An Infosec Prediction: More Human-Based Attacks


As those performing attacks against corporate IT assets become more professional we’re going to start seeing more of the following types of attacks:

  • Bribery

  • Extortion

  • Blackmail

Think about who’s increasingly behind the information security attacks these days, and think of how they could more effectively attack an organization given large amounts of money and their willingness to engage in standard, physical crime.

The Problem

How hard is it to find out who works in IT in a large organization? How difficult would it be to make contact with someone who can disable or modify the anti-malware systems at one of these fortune 500 companies? And what would happen if someone with an Eastern European accent offered Bob, the mediocre (but dangerously knowledgeable) IT guy, the following sorts of propositions:

…and if/when Bob says no…

Then there’s the blackmail angle if they’re willing to do some research and/or some setups. The point is that all they need is to get an internal employee to drop some of their highly specialized and virtually undetectable malware onto the internal LAN.

In short, the game is to overcome the internal employee’s fear of being caught using either fear or greed. And that’s precisely what this new type of traditional, organized criminal player is good at. They’re already into the classical elements, e.g. drugs, guns, violence and prostitution, so leveraging those resources to reap profits in the cyber world seems more inevitable than far-fetched.

This isn’t just movie plot stuff; there really are very organized criminal groups, with millions of dollars of backing, getting into the business of pulling the IT jewels out of top U.S. companies. And when they start figuring out that shmuck-boy the IT guy is the thing standing between them and a multi-billion dollar company’s most sensitive information — the games will begin. In fact, I’m willing to bet they’ve already started.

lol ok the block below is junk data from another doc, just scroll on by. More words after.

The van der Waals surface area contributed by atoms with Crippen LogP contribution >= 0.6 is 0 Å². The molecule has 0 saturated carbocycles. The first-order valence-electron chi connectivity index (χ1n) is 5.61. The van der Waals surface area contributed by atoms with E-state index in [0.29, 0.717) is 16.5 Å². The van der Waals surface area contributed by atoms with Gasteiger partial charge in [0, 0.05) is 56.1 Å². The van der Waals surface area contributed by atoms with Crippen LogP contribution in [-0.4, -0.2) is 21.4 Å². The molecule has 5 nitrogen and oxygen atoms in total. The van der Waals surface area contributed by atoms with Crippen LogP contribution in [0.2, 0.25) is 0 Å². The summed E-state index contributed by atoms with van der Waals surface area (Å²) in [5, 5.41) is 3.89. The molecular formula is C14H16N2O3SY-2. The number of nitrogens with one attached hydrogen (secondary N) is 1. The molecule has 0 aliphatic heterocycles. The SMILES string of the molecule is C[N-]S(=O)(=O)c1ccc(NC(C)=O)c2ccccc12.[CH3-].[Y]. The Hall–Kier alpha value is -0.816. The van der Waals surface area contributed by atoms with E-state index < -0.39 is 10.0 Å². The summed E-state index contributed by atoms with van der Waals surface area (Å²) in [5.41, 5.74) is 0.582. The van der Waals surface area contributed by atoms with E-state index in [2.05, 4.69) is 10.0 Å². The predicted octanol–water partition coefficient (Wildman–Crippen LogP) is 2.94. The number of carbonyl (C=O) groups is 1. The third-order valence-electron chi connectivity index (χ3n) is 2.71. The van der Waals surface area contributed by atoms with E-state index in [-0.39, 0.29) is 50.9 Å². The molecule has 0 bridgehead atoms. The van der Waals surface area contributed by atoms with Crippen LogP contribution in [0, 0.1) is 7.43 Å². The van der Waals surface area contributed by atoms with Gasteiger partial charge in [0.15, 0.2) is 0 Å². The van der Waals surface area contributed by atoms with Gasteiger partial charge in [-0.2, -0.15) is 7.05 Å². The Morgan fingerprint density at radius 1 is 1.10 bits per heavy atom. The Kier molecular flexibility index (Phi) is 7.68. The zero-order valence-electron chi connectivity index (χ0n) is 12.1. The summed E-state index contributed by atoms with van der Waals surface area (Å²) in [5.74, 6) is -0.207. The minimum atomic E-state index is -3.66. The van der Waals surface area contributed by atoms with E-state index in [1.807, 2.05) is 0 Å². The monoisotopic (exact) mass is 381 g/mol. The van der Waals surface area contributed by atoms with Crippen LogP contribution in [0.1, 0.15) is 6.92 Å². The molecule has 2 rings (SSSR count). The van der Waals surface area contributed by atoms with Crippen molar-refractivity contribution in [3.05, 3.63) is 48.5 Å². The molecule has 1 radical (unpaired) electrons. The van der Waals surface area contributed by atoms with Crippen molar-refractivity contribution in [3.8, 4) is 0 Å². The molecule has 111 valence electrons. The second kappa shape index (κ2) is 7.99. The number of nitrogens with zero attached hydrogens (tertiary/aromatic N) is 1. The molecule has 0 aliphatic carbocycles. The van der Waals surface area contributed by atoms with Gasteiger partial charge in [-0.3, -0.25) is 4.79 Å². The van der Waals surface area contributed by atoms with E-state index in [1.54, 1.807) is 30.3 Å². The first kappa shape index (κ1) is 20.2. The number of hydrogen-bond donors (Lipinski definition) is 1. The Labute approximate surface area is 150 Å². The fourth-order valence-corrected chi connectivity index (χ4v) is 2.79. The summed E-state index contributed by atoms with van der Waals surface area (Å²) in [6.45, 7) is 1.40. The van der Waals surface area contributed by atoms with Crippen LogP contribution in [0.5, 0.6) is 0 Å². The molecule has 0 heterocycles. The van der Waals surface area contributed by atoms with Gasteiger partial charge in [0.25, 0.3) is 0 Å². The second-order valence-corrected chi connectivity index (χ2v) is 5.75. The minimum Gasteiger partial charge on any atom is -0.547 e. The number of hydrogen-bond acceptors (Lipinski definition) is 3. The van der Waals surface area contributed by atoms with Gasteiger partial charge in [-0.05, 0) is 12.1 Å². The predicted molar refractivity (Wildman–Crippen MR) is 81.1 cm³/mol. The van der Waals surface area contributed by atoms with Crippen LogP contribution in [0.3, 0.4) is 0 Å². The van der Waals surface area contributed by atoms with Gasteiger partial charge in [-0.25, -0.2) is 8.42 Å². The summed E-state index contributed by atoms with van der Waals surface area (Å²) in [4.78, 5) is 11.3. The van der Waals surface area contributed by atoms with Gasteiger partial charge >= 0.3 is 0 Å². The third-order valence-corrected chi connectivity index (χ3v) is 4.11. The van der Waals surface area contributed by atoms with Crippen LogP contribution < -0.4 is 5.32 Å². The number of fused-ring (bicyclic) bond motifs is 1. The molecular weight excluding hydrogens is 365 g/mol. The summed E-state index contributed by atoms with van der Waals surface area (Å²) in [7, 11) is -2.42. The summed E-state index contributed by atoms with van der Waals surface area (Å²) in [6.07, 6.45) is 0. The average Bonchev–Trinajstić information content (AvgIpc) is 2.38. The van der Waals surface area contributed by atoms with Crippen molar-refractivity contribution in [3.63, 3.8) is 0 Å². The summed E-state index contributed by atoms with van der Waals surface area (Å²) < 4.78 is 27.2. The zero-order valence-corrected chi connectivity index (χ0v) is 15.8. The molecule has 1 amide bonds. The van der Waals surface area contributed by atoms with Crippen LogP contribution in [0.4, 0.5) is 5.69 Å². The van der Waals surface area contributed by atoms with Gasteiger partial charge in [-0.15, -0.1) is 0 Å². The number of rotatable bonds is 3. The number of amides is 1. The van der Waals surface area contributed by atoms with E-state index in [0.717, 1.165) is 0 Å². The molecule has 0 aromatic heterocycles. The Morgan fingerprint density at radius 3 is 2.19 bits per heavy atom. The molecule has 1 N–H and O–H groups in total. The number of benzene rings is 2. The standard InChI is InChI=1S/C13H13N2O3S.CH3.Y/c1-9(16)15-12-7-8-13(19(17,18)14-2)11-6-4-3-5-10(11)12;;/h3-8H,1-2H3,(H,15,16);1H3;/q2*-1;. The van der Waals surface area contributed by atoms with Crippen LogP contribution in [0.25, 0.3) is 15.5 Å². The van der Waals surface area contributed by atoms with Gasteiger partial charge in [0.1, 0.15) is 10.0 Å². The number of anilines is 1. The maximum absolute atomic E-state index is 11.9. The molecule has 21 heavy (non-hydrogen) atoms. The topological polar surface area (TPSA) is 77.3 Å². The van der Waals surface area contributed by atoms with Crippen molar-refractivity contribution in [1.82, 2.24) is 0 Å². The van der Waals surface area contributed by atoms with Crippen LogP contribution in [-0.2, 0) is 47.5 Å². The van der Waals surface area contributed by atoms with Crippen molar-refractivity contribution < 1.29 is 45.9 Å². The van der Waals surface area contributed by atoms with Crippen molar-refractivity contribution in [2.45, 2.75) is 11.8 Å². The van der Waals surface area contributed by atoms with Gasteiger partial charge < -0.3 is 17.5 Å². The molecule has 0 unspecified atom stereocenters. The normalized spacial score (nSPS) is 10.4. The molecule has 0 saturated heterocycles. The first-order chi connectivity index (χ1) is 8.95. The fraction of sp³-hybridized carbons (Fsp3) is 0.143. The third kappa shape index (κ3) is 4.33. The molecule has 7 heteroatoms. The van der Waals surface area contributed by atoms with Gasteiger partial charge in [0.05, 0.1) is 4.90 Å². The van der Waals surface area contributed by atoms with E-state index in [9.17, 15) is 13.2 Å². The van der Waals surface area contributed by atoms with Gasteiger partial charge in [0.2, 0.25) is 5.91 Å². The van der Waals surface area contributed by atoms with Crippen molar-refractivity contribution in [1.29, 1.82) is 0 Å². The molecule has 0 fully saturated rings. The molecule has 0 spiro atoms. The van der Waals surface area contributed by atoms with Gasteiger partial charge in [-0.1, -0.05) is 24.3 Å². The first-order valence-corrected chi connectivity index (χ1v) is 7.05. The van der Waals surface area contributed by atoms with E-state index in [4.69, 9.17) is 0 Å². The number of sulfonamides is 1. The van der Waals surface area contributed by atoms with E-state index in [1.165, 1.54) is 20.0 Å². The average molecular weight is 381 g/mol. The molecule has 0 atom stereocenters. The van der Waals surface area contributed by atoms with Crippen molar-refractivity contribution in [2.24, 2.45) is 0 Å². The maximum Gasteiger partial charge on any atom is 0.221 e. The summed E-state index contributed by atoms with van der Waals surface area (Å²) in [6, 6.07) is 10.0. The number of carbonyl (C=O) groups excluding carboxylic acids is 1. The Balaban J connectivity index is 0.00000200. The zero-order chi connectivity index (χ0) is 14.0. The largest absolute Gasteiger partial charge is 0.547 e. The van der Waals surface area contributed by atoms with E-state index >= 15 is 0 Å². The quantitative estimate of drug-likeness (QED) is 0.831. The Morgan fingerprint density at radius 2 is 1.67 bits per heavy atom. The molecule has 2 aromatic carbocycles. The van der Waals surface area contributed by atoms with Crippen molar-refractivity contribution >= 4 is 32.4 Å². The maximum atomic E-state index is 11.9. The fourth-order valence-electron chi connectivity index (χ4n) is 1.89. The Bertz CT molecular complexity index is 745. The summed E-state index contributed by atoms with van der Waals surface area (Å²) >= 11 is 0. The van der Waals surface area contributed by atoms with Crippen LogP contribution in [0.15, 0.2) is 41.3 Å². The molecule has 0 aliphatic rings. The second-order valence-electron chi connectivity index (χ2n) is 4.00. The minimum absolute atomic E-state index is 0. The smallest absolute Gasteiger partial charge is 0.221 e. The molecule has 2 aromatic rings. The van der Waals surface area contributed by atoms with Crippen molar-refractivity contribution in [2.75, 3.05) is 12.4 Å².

The Information Security Response

There are predictable ways that we in information security will react:

  1. Increasing the types of background checks required to get into IT. Debts and overall life stability will be increasingly scrutinized, much in the same way it is for those with clearances in the intelligence community. In fact, clearances may become a new standard for certain IT shops.

  2. Separation of duties, least privilege, and auditing will start to get taken far more seriously by everyone. Everyone from the companies themselves to the groups that are auditing them are going to be looking very hard at how to limit the damage individual employees are able to do if they were to go bad.

  3. Additional outsourcing of sensitive roles due to the specialized requirements of IT in the future. If clearances are needed, as well as training in how to deal with these types of threats, that’s just going to be that much more reason for companies to outsource the whole operation to external experts.

  4. Additional professionalization of IT due to the newer, more stringent requirements. More requirements for college and/or certification plus the initial and ongoing background checks will raise the bar for entry into the field. This will further exacerbate any existing IT labor issues and complicate the discussion of using foreign-born workers.

So, is this movie-plot fiction or a real possibility?

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